Chatham County has a Comprehensive Plan goal of becoming carbon negative, which means releasing less carbon into the atmosphere, e.g. through greenhouse gases like vehicle emissions, than can be absorbed by the environment. Based on data from two greenhouse gas inventories that were completed in 2010 and 2015, the largest greenhouse gas contributor in the county is vehicle emissions.

“One of the goals in the Comprehensive Plan is to encourage zero emission vehicles by creating a countywide network of ZEV charging stations, and the fast charging station in Siler City will bring Chatham County one step closer to achieving this goal,” Lindley said.

NCDOL Encourages Businesses to Participate in “Safe + Sound Week”

RALEIGH — A national campaign to promote workplace safety and health has been declared in North Carolina for the week of Aug. 10-16 by Gov. Roy Cooper and in conjunction with NCDOL, the state’s lead agency for workplace safety and health.

The federal “Safe + Sound” campaign, promoted each August, encourages every business to develop a safety and health program to ultimately eliminate hazards and prevent injuries, illnesses and fatalities in the workplace.

“We are pleased with the proclamation issued by Gov. Roy Cooper recognizing ‘Safe + Sound Week’ once again in North Carolina,” Labor Commissioner Cherie Berry said. “Given the current situation with the pandemic, safety and health has never been more important than it is today, and it must be constantly in the forefront of our minds not only in the workplace but in our daily tasks. I challenge all North Carolina businesses to register as participants in the 2020 program.”

Businesses can register for the program by visiting the OSHA website. Last year, more than 3,300 businesses across the country participated to help raise awareness. North Carolina currently has 61 businesses registered for the 2020 campaign.

“The ongoing COVID-19 pandemic highlights the critical importance for North Carolina employers to develop and implement effective safety and health programs for their workplaces,” said Kevin Beauregard, director of the state OSH Division. “This week we celebrate the successes of those businesses that have already implemented safety and health programs in the workplace and strongly encourage other businesses to do the same.”

The OSH Division has developed many tools and resources that are available for employers and employees on the NCDOL website including important guidance information associated with COVID-19 prevention measures that should be implemented.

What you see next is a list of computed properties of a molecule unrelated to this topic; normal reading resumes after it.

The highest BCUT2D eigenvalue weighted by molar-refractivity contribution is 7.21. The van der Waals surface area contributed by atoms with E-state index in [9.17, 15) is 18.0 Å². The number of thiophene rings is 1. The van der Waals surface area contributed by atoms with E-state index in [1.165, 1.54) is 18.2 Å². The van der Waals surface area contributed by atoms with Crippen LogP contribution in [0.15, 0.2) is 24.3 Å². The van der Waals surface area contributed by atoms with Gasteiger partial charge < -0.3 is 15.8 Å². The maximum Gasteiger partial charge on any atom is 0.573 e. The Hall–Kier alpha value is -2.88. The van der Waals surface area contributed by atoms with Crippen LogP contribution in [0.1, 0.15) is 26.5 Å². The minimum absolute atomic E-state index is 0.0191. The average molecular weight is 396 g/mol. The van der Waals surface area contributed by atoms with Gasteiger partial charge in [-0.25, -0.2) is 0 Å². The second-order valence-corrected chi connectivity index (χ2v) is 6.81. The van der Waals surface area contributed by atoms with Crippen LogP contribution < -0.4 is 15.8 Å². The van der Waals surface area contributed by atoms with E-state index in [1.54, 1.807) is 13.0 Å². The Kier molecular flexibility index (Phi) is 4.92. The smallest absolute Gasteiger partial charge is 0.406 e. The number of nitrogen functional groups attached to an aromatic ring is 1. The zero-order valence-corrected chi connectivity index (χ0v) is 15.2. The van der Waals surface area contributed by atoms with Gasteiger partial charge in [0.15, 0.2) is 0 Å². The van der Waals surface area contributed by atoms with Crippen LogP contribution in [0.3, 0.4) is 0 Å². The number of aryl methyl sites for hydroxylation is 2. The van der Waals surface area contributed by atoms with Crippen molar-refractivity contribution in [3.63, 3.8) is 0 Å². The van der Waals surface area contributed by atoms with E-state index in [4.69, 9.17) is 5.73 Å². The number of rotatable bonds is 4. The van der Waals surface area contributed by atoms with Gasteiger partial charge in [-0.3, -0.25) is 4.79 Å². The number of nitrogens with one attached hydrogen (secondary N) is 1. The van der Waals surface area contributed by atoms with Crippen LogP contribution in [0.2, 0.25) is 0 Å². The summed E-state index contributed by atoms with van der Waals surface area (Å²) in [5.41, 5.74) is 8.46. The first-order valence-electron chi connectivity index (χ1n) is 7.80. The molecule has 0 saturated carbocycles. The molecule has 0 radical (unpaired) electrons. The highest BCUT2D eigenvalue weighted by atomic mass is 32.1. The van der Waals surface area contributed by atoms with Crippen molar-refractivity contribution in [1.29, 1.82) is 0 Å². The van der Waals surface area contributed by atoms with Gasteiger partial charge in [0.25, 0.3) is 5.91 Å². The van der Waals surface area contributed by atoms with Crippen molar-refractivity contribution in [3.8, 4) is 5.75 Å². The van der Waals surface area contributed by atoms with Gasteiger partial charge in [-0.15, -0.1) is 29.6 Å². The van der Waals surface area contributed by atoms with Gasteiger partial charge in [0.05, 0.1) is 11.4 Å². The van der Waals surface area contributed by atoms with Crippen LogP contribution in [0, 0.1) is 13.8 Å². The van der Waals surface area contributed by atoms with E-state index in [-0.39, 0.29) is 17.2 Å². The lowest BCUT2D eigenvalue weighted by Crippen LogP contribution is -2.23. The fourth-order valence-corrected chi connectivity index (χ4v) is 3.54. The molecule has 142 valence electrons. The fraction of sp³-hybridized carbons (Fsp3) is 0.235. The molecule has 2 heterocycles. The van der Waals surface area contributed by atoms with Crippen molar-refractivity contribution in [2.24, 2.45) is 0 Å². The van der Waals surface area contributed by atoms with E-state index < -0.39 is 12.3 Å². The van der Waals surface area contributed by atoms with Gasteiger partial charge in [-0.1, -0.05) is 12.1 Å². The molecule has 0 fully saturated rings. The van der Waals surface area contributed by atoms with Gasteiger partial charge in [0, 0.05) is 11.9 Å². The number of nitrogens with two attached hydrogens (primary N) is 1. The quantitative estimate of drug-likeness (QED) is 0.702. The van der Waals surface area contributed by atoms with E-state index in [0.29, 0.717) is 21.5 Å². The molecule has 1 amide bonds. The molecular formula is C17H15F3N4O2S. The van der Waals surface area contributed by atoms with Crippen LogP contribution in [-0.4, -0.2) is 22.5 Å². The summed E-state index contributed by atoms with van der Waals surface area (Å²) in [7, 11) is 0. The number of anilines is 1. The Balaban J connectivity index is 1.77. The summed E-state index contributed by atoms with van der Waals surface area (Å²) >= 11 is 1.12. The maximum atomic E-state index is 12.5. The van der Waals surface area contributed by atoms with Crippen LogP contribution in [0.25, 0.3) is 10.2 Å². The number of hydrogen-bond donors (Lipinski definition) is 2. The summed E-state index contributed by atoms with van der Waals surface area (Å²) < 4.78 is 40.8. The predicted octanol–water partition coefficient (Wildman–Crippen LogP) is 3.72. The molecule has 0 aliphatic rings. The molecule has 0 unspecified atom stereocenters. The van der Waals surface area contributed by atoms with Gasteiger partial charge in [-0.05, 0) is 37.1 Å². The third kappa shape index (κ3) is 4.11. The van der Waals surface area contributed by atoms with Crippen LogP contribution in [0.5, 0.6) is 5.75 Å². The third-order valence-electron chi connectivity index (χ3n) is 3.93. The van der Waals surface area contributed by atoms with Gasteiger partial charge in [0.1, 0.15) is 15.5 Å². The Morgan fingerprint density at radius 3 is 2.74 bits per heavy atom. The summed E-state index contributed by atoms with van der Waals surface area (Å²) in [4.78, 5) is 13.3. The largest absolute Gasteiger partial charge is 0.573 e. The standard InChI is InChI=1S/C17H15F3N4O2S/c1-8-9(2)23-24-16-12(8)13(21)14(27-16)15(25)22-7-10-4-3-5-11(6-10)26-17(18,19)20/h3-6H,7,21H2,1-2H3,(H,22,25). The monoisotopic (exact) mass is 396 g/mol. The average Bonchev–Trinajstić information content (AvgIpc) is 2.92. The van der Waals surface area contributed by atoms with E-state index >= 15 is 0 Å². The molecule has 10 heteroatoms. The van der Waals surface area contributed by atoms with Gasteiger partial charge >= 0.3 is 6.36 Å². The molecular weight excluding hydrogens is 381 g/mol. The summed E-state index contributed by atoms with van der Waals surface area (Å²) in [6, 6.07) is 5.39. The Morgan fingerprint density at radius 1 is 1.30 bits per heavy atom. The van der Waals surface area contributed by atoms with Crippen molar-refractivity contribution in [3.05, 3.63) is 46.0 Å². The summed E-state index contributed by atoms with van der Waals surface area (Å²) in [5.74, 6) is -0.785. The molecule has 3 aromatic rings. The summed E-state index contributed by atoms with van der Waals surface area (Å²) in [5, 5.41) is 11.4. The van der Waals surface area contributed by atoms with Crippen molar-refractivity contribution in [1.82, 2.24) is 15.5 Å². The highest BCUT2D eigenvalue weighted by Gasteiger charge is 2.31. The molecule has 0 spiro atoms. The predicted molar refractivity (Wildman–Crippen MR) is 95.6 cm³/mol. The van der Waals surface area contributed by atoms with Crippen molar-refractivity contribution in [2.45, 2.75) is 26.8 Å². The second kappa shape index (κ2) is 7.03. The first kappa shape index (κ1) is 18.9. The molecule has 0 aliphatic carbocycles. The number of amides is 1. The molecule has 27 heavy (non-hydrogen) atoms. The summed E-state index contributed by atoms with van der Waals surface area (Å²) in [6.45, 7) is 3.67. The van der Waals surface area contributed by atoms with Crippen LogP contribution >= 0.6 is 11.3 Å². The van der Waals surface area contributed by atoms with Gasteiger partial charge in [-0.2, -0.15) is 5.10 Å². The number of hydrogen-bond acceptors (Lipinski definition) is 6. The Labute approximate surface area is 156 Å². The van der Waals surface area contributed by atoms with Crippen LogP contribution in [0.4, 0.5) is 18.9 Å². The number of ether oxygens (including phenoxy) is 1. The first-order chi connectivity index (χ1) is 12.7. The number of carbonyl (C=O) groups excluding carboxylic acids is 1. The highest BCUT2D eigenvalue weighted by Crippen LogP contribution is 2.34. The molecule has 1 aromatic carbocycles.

If your organization is participating this year, be sure to use #SafeAndSoundWeek on social media. For more information on the campaign, visit OSHA’s website.

Causey urges consumers to contact their insurance agents over insurance coverage

RALEIGH — North Carolina Insurance Commissioner Mike Causey, noted that the state has suffered from both an earthquake and a Category 1 hurricane within the past week, and urged the state’s consumers to check with their insurance agent to review their policies and make sure they are covered from the effects of natural disasters.

“Damage from earthquakes are generally not covered under most standard homeowners’ insurance policies,” Causey noted. “However, homeowners can talk with their agents and easily add an earthquake endorsement to their policies. I also encourage consumers to get replacement coverage on both their homeowners’ and automobile insurance policies.”

Causey also urged North Carolinians to talk to their agents about getting flood insurance coverage policies through the National Flood Insurance Program. Damage from floods is also not covered under standard homeowners’ policies.

A 5.1 magnitude earthquake, centered in Sparta, was felt across North Carolina Sunday morning. It’s the strongest earthquake to hit North Carolina since 1916.

Last week, Hurricane Isaias made landfall in southeastern North Carolina, causing loss of life and property destruction in portions of the eastern part of the state.

For most families, their home is their biggest investment. Commissioner Causey urges homeowners to protect their investment by making sure they have sufficient insurance coverage, and to make sure they review their coverage with their insurance agent at least annually.

97.9 The Hill and Chapelboro.com establish advertising fund

CHAPEL HILL — In September, 97.9 The Hill WCHL and Chapelboro.com will establish its “Campaign for Local Community Nonprofit Advertising Fund.”

Through this initiative, 10 local 501(c)(3) nonprofit organizations will be awarded advertising credit that can be used to promote the organization’s services in our community, fundraise, find volunteers, advertise events and more.

Each nonprofit’s advertising through the program will be customized based on the marketing needs of each organization — and promotion will be placed across the local media platforms of 97.9 The Hill, Chapelboro.com and its supporting social media outlets.

The nonprofit organizations will be chosen based on a community vote, which will take place between Sept. 9-25. To be included on the ballot, each organization must complete the Community Nonprofit Advertising Fund application on Chapelboro.com by Sept. 4.

Eligible organizations include those that are located in Alamance, Chatham, Durham, or Orange counties and are registered as a 501(c)(3) nonprofit. Religious organizations are ineligible for the award, as are political causes, candidates or campaigns.